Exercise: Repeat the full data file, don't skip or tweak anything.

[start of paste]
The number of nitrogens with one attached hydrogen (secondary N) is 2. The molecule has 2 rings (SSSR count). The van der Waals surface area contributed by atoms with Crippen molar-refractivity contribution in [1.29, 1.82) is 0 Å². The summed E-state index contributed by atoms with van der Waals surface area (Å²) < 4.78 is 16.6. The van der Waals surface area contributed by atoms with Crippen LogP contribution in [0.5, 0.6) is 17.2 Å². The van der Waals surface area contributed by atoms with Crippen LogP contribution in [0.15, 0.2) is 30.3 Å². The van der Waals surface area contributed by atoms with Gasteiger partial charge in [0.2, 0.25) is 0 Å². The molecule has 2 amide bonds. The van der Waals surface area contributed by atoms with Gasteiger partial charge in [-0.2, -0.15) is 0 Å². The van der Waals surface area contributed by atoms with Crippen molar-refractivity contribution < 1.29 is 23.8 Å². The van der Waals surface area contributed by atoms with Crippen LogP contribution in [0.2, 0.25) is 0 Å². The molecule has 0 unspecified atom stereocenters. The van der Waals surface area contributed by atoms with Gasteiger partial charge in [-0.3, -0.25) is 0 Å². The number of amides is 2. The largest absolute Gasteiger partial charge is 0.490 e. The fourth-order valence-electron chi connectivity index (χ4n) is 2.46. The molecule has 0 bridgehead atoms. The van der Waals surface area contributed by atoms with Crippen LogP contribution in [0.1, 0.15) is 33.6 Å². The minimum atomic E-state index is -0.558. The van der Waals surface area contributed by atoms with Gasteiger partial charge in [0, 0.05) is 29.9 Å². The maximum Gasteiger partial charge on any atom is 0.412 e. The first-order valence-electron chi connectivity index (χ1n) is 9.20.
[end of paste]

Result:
The number of nitrogens with one attached hydrogen (secondary N) is 2. The molecule has 2 rings (SSSR count). The van der Waals surface area contributed by atoms with Crippen molar-refractivity contribution in [1.29, 1.82) is 0 Å². The summed E-state index contributed by atoms with van der Waals surface area (Å²) < 4.78 is 16.6. The van der Waals surface area contributed by atoms with Crippen LogP contribution in [0.5, 0.6) is 17.2 Å². The van der Waals surface area contributed by atoms with Crippen LogP contribution in [0.15, 0.2) is 30.3 Å². The van der Waals surface area contributed by atoms with Gasteiger partial charge in [0.2, 0.25) is 0 Å². The molecule has 2 amide bonds. The van der Waals surface area contributed by atoms with Gasteiger partial charge in [-0.2, -0.15) is 0 Å². The van der Waals surface area contributed by atoms with Crippen molar-refractivity contribution < 1.29 is 23.8 Å². The van der Waals surface area contributed by atoms with Crippen LogP contribution in [0.2, 0.25) is 0 Å². The molecule has 0 unspecified atom stereocenters. The van der Waals surface area contributed by atoms with Gasteiger partial charge in [-0.3, -0.25) is 0 Å². The number of amides is 2. The largest absolute Gasteiger partial charge is 0.490 e. The fourth-order valence-electron chi connectivity index (χ4n) is 2.46. The molecule has 0 bridgehead atoms. The van der Waals surface area contributed by atoms with Crippen LogP contribution in [0.1, 0.15) is 33.6 Å². The minimum atomic E-state index is -0.558. The van der Waals surface area contributed by atoms with Gasteiger partial charge in [0, 0.05) is 29.9 Å². The maximum Gasteiger partial charge on any atom is 0.412 e. The first-order valence-electron chi connectivity index (χ1n) is 9.20.